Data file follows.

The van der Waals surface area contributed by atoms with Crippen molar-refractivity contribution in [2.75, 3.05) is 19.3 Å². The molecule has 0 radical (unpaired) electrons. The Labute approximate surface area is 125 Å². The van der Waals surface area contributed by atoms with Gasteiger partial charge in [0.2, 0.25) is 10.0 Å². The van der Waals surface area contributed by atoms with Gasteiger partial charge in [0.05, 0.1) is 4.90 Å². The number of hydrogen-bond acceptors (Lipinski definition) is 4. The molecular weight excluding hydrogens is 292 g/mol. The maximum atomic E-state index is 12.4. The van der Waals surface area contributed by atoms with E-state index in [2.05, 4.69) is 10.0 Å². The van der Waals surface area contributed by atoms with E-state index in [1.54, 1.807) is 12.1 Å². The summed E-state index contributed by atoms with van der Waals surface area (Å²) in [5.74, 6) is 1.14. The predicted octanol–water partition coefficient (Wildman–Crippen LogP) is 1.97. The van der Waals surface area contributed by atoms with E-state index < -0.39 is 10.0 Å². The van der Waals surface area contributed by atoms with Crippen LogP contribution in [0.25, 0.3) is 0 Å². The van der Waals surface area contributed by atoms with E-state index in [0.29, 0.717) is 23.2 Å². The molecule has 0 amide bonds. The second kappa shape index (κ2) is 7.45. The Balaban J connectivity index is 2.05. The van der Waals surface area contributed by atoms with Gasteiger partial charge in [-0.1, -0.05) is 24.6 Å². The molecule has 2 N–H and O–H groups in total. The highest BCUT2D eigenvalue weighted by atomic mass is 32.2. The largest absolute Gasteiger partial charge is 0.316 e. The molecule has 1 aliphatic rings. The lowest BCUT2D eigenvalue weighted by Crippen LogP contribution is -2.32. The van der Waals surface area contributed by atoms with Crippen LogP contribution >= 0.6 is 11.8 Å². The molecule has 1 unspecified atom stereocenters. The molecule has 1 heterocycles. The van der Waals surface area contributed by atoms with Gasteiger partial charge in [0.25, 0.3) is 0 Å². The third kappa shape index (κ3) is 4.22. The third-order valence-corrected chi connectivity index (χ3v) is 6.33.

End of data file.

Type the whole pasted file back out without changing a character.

The van der Waals surface area contributed by atoms with Crippen molar-refractivity contribution in [2.75, 3.05) is 19.3 Å². The molecule has 0 radical (unpaired) electrons. The Labute approximate surface area is 125 Å². The van der Waals surface area contributed by atoms with Gasteiger partial charge in [0.2, 0.25) is 10.0 Å². The van der Waals surface area contributed by atoms with Gasteiger partial charge in [0.05, 0.1) is 4.90 Å². The number of hydrogen-bond acceptors (Lipinski definition) is 4. The molecular weight excluding hydrogens is 292 g/mol. The maximum atomic E-state index is 12.4. The van der Waals surface area contributed by atoms with E-state index in [2.05, 4.69) is 10.0 Å². The van der Waals surface area contributed by atoms with E-state index in [1.54, 1.807) is 12.1 Å². The summed E-state index contributed by atoms with van der Waals surface area (Å²) in [5.74, 6) is 1.14. The predicted octanol–water partition coefficient (Wildman–Crippen LogP) is 1.97. The van der Waals surface area contributed by atoms with E-state index < -0.39 is 10.0 Å². The van der Waals surface area contributed by atoms with Crippen LogP contribution in [0.25, 0.3) is 0 Å². The van der Waals surface area contributed by atoms with E-state index in [0.29, 0.717) is 23.2 Å². The molecule has 0 amide bonds. The second kappa shape index (κ2) is 7.45. The Balaban J connectivity index is 2.05. The van der Waals surface area contributed by atoms with Gasteiger partial charge in [-0.1, -0.05) is 24.6 Å². The molecule has 2 N–H and O–H groups in total. The highest BCUT2D eigenvalue weighted by atomic mass is 32.2. The largest absolute Gasteiger partial charge is 0.316 e. The molecule has 1 aliphatic rings. The lowest BCUT2D eigenvalue weighted by Crippen LogP contribution is -2.32. The van der Waals surface area contributed by atoms with Crippen LogP contribution >= 0.6 is 11.8 Å². The molecule has 1 unspecified atom stereocenters. The molecule has 1 heterocycles. The van der Waals surface area contributed by atoms with Gasteiger partial charge in [0.25, 0.3) is 0 Å². The third kappa shape index (κ3) is 4.22. The third-order valence-corrected chi connectivity index (χ3v) is 6.33.